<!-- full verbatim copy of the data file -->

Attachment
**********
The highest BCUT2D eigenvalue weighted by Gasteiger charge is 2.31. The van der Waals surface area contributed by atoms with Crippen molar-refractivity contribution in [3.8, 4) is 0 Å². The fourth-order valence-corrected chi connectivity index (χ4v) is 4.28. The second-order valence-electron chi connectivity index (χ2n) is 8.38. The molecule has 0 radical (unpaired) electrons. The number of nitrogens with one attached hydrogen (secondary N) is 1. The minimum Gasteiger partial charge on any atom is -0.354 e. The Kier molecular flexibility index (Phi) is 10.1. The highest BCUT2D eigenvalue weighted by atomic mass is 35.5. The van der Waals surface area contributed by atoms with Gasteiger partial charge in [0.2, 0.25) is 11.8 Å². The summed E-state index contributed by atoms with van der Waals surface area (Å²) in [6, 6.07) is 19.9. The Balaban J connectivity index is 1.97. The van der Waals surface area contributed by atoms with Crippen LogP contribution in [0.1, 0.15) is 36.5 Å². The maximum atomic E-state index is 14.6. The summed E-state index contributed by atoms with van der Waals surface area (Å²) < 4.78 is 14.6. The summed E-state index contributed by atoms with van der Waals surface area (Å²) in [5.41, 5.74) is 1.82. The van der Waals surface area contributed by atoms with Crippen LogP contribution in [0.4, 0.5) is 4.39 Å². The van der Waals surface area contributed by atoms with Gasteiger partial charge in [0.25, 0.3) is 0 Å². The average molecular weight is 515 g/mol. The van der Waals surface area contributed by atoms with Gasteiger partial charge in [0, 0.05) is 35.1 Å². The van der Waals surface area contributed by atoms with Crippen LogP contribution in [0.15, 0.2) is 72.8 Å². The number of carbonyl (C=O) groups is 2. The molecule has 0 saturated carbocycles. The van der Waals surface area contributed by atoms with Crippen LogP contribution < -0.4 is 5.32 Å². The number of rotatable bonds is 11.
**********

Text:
The highest BCUT2D eigenvalue weighted by Gasteiger charge is 2.31. The van der Waals surface area contributed by atoms with Crippen molar-refractivity contribution in [3.8, 4) is 0 Å². The fourth-order valence-corrected chi connectivity index (χ4v) is 4.28. The second-order valence-electron chi connectivity index (χ2n) is 8.38. The molecule has 0 radical (unpaired) electrons. The number of nitrogens with one attached hydrogen (secondary N) is 1. The minimum Gasteiger partial charge on any atom is -0.354 e. The Kier molecular flexibility index (Phi) is 10.1. The highest BCUT2D eigenvalue weighted by atomic mass is 35.5. The van der Waals surface area contributed by atoms with Gasteiger partial charge in [0.2, 0.25) is 11.8 Å². The summed E-state index contributed by atoms with van der Waals surface area (Å²) in [6, 6.07) is 19.9. The Balaban J connectivity index is 1.97. The van der Waals surface area contributed by atoms with Crippen LogP contribution in [0.1, 0.15) is 36.5 Å². The maximum atomic E-state index is 14.6. The summed E-state index contributed by atoms with van der Waals surface area (Å²) < 4.78 is 14.6. The summed E-state index contributed by atoms with van der Waals surface area (Å²) in [5.41, 5.74) is 1.82. The van der Waals surface area contributed by atoms with Crippen LogP contribution in [0.4, 0.5) is 4.39 Å². The van der Waals surface area contributed by atoms with Gasteiger partial charge in [0.25, 0.3) is 0 Å². The average molecular weight is 515 g/mol. The van der Waals surface area contributed by atoms with Gasteiger partial charge in [0, 0.05) is 35.1 Å². The van der Waals surface area contributed by atoms with Crippen LogP contribution in [0.15, 0.2) is 72.8 Å². The number of carbonyl (C=O) groups is 2. The molecule has 0 saturated carbocycles. The van der Waals surface area contributed by atoms with Crippen LogP contribution < -0.4 is 5.32 Å². The number of rotatable bonds is 11.